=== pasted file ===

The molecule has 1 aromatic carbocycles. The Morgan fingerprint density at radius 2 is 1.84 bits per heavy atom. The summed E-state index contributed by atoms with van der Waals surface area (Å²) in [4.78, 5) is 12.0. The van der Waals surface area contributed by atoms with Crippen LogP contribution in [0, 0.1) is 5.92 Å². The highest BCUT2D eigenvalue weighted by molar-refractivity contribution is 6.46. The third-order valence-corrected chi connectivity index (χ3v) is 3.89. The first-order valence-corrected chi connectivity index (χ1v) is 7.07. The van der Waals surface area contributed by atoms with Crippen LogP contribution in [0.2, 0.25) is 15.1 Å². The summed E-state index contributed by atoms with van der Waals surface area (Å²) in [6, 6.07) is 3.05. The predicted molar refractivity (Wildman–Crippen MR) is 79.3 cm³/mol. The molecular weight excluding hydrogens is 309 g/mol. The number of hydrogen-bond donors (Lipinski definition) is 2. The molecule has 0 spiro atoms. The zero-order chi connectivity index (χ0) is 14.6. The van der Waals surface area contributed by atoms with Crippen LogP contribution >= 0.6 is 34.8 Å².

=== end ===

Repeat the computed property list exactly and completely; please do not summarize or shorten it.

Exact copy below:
The molecule has 1 aromatic carbocycles. The Morgan fingerprint density at radius 2 is 1.84 bits per heavy atom. The summed E-state index contributed by atoms with van der Waals surface area (Å²) in [4.78, 5) is 12.0. The van der Waals surface area contributed by atoms with Crippen LogP contribution in [0, 0.1) is 5.92 Å². The highest BCUT2D eigenvalue weighted by molar-refractivity contribution is 6.46. The third-order valence-corrected chi connectivity index (χ3v) is 3.89. The first-order valence-corrected chi connectivity index (χ1v) is 7.07. The van der Waals surface area contributed by atoms with Crippen LogP contribution in [0.2, 0.25) is 15.1 Å². The summed E-state index contributed by atoms with van der Waals surface area (Å²) in [6, 6.07) is 3.05. The predicted molar refractivity (Wildman–Crippen MR) is 79.3 cm³/mol. The molecular weight excluding hydrogens is 309 g/mol. The number of hydrogen-bond donors (Lipinski definition) is 2. The molecule has 0 spiro atoms. The zero-order chi connectivity index (χ0) is 14.6. The van der Waals surface area contributed by atoms with Crippen LogP contribution >= 0.6 is 34.8 Å².